Unless you're a great marketer with an ego that DEMANDS that you have your name written big on the fragrances you create, I have a "business opportunity" for you -- one that, to date, I keep walking away from. It's called "private label perfume."
As you may or may not know, "private label" cosmetics are a big business. "Private label" involves a manufacturer or middleman developing a stock product and then selling it branded with the retailers name. In the world of cosmetics, a very small retailer can, without much difficulty, obtain a complete line of cosmetics with their own name on it at a very affordable price.
Many of these small retailers and entrepreneurs would also like to have their own perfume. But "private label" perfume doesn't exist.
The reason why sources of "private label" perfumes don't exist is simple. Creating a successful perfume is a far more complex task than creating a cosmetic product. 90% of a cream, for example, is advertising hype. Everyone's creams are pretty much the same with the difference being the packaging and, often, the use of exotic ingredients or "new breakthroughs from science."
But the efficacy of these special ingredients is not easily demonstrated to the consumer. Only through advertising or personal sales pitches can the idea of the product's superiority be implanted in the consumer's mind. The consumer (truly!) cannot really "prove," in use, that one cream is superior to another. As for lipstick, anyone can easily reproduce the popular shades.
But perfume poses problems. Setting aside the issue of packaging, which is not particularly difficult for a private label product, there is still the issue of AROMA. And, unlike the claims that might be made for a cream -- or selecting the popular shades for lipstick -- a perfume can be "comparison tested" by the consumer against every other fragrance they have ever encountered, at fragrance counters, on other women, on granny's dresser. The nose passes judgment.
So to sell a fragrance successfully, private label or whatever, the aroma must (1) be pleasing to the consumer and (2) "original" enough so that it is not perceived as simply a knock off of something available elsewhere.
This, of course, is very challenging for the creator.
A private label perfume poses the ADDITIONAL challenge of needing a mass market appeal. Why? Because, as the seller, your market -- small retailers -- will be very diverse. A niche product will not succeed because THEY will be looking for a product with broad appeal.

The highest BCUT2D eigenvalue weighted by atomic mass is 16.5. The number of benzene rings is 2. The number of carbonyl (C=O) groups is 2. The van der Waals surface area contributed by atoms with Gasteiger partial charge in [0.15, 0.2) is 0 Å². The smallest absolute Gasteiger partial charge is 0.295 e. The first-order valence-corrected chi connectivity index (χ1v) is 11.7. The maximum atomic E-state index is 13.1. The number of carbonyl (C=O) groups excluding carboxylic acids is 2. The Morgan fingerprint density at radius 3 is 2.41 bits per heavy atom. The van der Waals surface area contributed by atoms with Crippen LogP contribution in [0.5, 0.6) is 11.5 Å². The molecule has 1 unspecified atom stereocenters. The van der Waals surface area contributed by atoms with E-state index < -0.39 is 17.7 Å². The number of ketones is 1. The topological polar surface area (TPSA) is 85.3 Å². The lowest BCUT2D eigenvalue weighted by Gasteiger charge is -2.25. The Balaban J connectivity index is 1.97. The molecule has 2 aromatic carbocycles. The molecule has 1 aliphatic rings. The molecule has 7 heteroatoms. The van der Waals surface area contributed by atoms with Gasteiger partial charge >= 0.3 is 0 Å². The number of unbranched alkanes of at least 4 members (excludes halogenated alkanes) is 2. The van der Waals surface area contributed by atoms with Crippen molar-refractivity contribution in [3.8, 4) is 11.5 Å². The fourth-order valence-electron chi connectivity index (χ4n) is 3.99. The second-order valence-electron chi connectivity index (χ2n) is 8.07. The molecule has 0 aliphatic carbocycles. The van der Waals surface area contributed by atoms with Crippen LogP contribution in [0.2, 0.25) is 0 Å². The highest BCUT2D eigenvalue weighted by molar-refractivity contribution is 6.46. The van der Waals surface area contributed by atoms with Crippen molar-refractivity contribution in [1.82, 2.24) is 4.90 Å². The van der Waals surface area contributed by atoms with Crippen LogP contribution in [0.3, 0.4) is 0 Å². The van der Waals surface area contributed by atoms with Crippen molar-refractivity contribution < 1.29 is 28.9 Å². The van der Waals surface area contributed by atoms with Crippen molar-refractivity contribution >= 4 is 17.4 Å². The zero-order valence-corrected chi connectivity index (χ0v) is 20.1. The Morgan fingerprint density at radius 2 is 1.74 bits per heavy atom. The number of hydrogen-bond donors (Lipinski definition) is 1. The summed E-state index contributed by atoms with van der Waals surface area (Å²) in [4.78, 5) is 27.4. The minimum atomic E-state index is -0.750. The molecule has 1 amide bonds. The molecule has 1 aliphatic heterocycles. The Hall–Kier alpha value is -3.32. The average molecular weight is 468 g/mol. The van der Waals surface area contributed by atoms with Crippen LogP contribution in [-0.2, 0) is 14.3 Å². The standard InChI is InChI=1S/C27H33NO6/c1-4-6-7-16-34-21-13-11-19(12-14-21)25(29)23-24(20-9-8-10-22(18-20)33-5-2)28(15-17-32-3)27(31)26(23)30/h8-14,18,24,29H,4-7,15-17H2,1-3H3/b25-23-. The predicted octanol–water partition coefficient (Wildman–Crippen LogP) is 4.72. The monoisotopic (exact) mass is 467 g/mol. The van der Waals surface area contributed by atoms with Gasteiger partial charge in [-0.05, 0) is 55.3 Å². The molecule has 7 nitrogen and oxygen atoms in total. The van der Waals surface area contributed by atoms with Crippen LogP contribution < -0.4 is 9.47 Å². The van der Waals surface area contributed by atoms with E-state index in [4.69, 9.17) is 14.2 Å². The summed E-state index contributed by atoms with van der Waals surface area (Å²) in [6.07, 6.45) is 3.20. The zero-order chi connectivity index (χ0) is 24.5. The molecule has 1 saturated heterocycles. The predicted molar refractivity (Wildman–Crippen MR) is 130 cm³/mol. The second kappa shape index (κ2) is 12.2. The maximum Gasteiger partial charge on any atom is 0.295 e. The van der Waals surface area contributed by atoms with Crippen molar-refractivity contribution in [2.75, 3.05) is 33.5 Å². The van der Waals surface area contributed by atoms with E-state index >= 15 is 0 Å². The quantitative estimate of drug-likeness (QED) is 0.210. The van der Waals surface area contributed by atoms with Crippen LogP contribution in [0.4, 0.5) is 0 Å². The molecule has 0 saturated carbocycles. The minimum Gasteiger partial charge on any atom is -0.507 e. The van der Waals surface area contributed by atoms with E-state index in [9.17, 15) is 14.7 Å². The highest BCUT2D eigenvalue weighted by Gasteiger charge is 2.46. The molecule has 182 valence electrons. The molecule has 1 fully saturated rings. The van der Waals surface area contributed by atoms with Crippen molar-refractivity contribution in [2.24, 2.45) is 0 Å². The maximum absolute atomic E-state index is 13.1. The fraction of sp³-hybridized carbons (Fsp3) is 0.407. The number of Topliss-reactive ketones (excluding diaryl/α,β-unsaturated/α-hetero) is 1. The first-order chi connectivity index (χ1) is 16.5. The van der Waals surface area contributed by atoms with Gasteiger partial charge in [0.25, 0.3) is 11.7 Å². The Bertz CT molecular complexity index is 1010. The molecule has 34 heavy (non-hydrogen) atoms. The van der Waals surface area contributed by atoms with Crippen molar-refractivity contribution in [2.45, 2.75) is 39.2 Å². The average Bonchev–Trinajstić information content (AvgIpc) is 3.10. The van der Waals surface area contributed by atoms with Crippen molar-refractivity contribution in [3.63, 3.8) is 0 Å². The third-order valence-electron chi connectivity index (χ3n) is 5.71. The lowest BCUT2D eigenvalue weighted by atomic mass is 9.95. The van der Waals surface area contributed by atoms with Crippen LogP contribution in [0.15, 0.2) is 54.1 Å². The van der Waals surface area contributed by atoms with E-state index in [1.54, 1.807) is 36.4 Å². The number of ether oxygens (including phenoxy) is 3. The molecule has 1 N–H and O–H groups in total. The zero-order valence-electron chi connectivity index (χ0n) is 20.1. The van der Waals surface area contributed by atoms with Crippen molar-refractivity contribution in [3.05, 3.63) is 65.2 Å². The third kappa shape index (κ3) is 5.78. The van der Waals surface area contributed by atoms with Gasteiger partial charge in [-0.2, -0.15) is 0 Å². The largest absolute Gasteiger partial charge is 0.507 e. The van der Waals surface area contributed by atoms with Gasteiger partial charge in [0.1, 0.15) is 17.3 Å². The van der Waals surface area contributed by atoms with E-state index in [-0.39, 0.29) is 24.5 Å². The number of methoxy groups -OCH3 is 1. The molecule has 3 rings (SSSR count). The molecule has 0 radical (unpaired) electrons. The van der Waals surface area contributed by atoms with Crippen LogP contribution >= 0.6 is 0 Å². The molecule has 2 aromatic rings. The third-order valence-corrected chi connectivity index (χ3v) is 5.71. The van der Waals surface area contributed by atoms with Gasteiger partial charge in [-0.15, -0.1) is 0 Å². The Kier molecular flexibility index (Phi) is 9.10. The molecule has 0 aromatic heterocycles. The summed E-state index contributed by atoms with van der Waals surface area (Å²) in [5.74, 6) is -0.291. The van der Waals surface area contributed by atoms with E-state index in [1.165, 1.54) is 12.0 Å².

So, in effect, you find yourself doing exactly what the major marketers of fragrance do each time they launch a new fragrance. They (1) want a fragrance that can be called "new," but (2) they don't want it to be too new or revolutionary, (just a little bit new so that the consumer's nose does not have to be reprogrammed,) and (3) they want it to have mass market appeal.
To succeed with a private label business, your creations would have to be similar.
Of course this is a huge challenge and, you may ask, "if I'm able to create perfume that would meet the standards of a major marketer, why would I abandon my own name and brand and sell it as a private label product?
The answer, of course, it to make money!
IF your perfume meets the three criteria mentioned above, it will be much easier to sell it to small retailers in bulk as "private label" than it will be to retail it on your own, or to sell it with your own brand name to major retailers.
IF your perfume meets the three criteria mentioned above, with a minimum amount of promotion you should be able to generate inquiries that have the potential of being turned into orders.
There are a few steps you will have to take to close your sales. Your perfume must be nicely bottled and boxed. The solution here is to buy, in bulk, a bottle and closure that will become your standard. Then, as all bottles and closures are the same, you can have a custom box made to fit the dimensions. On the front of the box -- and on the bottle itself -- will appear your actual LABEL (also of a standard size) which will carry your customer's name.
Whether you decide to name each fragrance yourself or allow customers to name individual fragrances would be up to you.
Of course setting up this business requires both time and capital as well as creativity in perfumery. You will have to purchase bottle, boxes, closures, labels, possibly some equipment to fill your bottles and print your labels. This could run you from $5,000 to $10,000 so certainly there is risk involved.
But the biggest risk lies in the possibility that you will not be able to create a series of six or more fragrances that meet the criteria mentioned above.
But, if you can pull it all together, this could be a profitable business which has the potential to grow large in scale.